Trinity Church

New York
NY

Portrait by Artist to Come

QUICK FACTS
  • From its inception, Trinity Parish grows rapidly. Eventually it includes a total of 11 different chapels, including St. Paul's Chapel.
  • During the Great New York Fire of 1776 Trinity Church is destroyed, while St. Paul’s is saved by a bucket brigade that runs from the Hudson River up to the chapel’s roof.
BURIED AT TRINITY

Trinity Churchyard

St. Paul’s Chapel Churchyard

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The Anglican parish of Trinity Church was founded in 1698 in lower Manhattan; the first church building was constructed facing Wall Street the same year. The magnificent neo-gothic structure that stands today is the congregation’s third church, formally known as Trinity Church Wall Street, An Episcopal Parish in New York City.

The first church burnt down in September 1776, during the early days of the British occupation of New York. Though up to a quarter of the city’s buildings were destroyed, Trinity’s nearby chapel, St. Paul’s, was unscathed. It was used as the primary place of worship for the congregation until a new church could be built.

Construction of a second Trinity Church began in 1788 and was consecrated in 1790, with President George Washington in attendance. In addition to the President, Alexander Hamilton, John Jay, and other members of the of the government worshipped there when, for a little over a year (1789—91), New York was the first U.S. Capitol.

Following structural issues and a recommendation by architect Richard Upjohn, a third Trinity Church began construction in 1839 and was completed in 1846.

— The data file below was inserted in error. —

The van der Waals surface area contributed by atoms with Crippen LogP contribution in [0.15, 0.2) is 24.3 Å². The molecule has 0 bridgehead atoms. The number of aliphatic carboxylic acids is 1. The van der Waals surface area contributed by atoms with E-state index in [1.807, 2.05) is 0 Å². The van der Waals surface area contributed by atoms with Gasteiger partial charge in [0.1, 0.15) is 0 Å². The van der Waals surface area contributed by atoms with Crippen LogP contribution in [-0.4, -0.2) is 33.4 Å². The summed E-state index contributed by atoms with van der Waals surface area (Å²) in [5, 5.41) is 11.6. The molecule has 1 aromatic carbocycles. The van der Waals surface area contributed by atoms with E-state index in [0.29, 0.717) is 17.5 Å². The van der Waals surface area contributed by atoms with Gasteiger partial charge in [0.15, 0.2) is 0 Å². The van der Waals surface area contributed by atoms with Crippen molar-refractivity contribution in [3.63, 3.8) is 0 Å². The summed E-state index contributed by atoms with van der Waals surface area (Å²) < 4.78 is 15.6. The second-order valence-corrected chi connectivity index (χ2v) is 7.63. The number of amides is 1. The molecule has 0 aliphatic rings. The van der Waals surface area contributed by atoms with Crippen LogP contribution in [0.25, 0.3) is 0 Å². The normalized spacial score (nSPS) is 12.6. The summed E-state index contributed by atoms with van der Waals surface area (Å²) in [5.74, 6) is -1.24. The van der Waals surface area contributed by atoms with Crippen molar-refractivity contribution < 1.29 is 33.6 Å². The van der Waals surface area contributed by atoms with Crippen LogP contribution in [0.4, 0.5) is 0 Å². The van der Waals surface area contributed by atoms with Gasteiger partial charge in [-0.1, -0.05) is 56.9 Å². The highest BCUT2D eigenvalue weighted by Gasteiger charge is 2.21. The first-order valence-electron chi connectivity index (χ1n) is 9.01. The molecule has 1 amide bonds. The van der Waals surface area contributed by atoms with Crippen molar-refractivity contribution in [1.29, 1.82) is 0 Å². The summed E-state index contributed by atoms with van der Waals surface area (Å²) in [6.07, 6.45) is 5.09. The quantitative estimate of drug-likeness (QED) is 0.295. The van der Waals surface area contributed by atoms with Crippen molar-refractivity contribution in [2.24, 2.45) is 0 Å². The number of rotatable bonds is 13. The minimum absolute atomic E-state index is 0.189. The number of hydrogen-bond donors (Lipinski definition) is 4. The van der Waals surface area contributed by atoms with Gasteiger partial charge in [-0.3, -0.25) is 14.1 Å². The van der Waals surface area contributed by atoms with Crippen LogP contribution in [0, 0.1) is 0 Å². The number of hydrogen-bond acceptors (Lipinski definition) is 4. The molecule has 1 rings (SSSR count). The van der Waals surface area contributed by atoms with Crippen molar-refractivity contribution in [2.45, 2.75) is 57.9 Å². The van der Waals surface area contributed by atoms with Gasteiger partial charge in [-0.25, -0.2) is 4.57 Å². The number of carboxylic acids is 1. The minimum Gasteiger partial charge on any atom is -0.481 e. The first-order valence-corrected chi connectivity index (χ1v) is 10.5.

With a steeple standing 281 feet high, it was the tallest building in New York for nearly 25 years. Considered by architectural historians to be one of the first and finest examples of neo-gothic architecture in the United States, Trinity Church was designated a National Historic Landmark by the U.S. Department of Interior in 1976.

The most exciting scientific find of the period was Charles Willson Peale’s exhumation in 1801 near Newburgh, New York, of the bones of the mastodon, or mammoth. Peale displayed his mammoth in his celebrated museum and in 1806 painted a marvelous picture of what was perhaps the first organized exhumation in American history. Peale’s discovery electrified the country and put the word mammoth on everybody’s lips. A Philadelphia baker advertised the sale of mammoth bread. In Washington a mammoth eater ate forty-two eggs in ten minutes. And under the leadership of the Baptist preacher John Leland, the ladies of Cheshire, Massachusetts, late in 1801 sent to President Jefferson a mammoth cheese, six feet in diameter and nearly two feet thick and weighing 1,230 pounds.

Gordon S. Wood
Empire of Liberty: A History of the Early Republic, 1789–1815 (2009)